Aims of Table Turning Monday

  • Increasing awareness of the role of Jesus’s Temple action in the narrative of Holy Week
  • Increasing participation in faith-based economic justice activism
  • Confronting the reality that institutions purportedly guided by Jesus’s life and teachings invest in economically and ecologically disastrous fossil fuel companies
  • Repentance and reinvestment in socially and environmentally beneficial alternatives

Ancient Historical Background

Table Turning Monday commemorates the day when Jesus walked into the Temple and turned over the tables of the money changers. This was a symbolic act that cast a light on the economic and social oppression of the common people by the elite.734559_10203640973087923_2131237310692494209_n  The Biblical text speaks specifically about Jesus casting out those who sold doves, which were the sacrificial animals used by the poorest.  It seems that poor Jews who came to worship were being exploited even on this holy ground.  In keeping with the long line of Hebrew prophets that called out the powerful for entrapping poor farmers and laborers in debts that they could never repay, Jesus called the institution and community that he was a part of to live up to its values and its sacred calling.  Matthew, Mark, and Luke all place the temple action and the subversive political street theater that was Palm Sunday (aka the Triumphal Entry) on the week of Christ’s arrest and execution.  Somehow these pieces are rarely put together in the narrative of Jesus, but one is not crucified by Rome for questionable religious claims within one’s own community.  Crucifixion is a punishment for those who would challenge Caesar’s authority by upsetting the economic-political order. 

Why Monday? According to the gospel of Mark, Jesus did this action the day after Palm Sunday, which puts it on the Monday of the week that Jesus was crucified–the Monday before Easter.


History of Table Turning Monday

In 2011, a church in Seattle, Valley & Mountain Fellowship, saw this action as a crucial part of the Holy Week story, and social justice activism as a crucial part of the Jesus story in general. vmlogo_colorWhile many individuals and faith communities rooted in the way of Jesus take action on a regular basis, the people of Valley & Mountain did not know of a specific day in the church calendar that emphasized social justice-focused action. Noting that holidays in the church calendar are not meant to be one-time token events in a year, but rather are supposed to be special reminders of how we could always live, they decided to start a new holiday and named it: Table Turning Monday.


Valley & Mountain gathered a group together who went into the local Bank of America and closed personal checking/savings accounts, and then opened accounts in independent community banks and credit uncropped-100_1693.jpgions. They also passed out fliers outside the bank explaining to people how Bank of America (and other giant banks) had recently paid out huge legal settlements for ripping off the country, ripping off the poor, and even for systematically giving African Americans worse interest rates than other people (regardless of economic situation). They participated in political lobbying that fought against health care for the poor. They bankrolled environmentally heinous and socially destructive enterprises like mountain-top removal for coal mining.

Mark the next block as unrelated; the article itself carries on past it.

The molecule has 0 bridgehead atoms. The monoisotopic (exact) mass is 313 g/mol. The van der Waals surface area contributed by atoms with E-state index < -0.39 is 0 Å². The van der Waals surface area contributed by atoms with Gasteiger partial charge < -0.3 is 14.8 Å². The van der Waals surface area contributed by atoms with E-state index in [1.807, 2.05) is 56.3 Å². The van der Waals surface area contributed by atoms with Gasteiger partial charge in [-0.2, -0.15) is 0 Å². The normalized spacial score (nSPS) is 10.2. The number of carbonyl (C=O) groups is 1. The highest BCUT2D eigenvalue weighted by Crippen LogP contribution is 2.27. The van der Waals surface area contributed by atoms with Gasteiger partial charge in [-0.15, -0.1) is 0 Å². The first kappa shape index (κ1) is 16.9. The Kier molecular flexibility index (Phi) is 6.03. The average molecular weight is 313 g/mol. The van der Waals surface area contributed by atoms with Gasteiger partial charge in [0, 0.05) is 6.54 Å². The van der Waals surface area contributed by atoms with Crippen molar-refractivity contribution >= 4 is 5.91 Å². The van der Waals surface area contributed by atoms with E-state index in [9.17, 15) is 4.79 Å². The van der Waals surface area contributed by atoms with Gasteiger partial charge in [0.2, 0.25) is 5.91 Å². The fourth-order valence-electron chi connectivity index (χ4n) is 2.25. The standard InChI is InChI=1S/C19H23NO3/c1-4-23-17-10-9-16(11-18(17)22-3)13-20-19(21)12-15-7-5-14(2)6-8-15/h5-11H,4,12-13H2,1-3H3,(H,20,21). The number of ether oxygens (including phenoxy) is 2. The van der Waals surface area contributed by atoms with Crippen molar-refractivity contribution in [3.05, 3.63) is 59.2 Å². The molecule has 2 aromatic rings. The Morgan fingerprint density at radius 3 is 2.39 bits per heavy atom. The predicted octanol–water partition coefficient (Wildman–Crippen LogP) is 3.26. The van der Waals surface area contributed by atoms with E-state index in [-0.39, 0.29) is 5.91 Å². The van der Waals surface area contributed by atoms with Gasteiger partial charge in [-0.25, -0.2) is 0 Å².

In 2012, V&M targeted Bank of America again, and in 2013, they moved on to Chase Bank.

In 2014, V&M realized that the Temple action was more about challenging faith-based institutions, groups, and individuals to live up to their professed values, rather than a general confrontation of injustice. It comes as no surprise that enormous banks act without conscience. But it should spur us to action when those who claim to love God, love neighbor, serve the poor, and honor creation turn out to be indifferent when profiting from injustice and exploitation. The emphasis this year is on Christian institutions that enrich themselves from investments in the exploitative fossil fuel industry. So now the focus is calling out that hypocrisy, without and within (we are trying to discover if we at Valley & Mountain are benefiting from fossil fuel investments via the financial support we receive from various bodies of The United Methodist Church).

In 2015, a large group of churches organized a demonstration at the headquarters of Howard S. Wright, a corporate developer that is building a $210,000,000 taxpayer-funded youth jail. Currently, 40% of incarcerated youth in our county are Black even though just 10% of the population is Black. Crimes are not committed are these kinds of rates, demonstrating that racism has become institutionalized into our justice system. So, demonstrators entered the lobby, spoke with management, read scripture, set up a table with money on it and cards expressing demands as well as confessions of complicity in the system, and turned over the table before marching out.


Growing the Movement

Churches and other faith-based organizations have begun to hear about Table Turning Monday and want to participate. The resources on this website are meant to educate and empower other communities to plan their own actions, using their own language, liturgy, and theology.

If you have any questions or want to help grow the movement, you can contact info@valleyandmountain.org.




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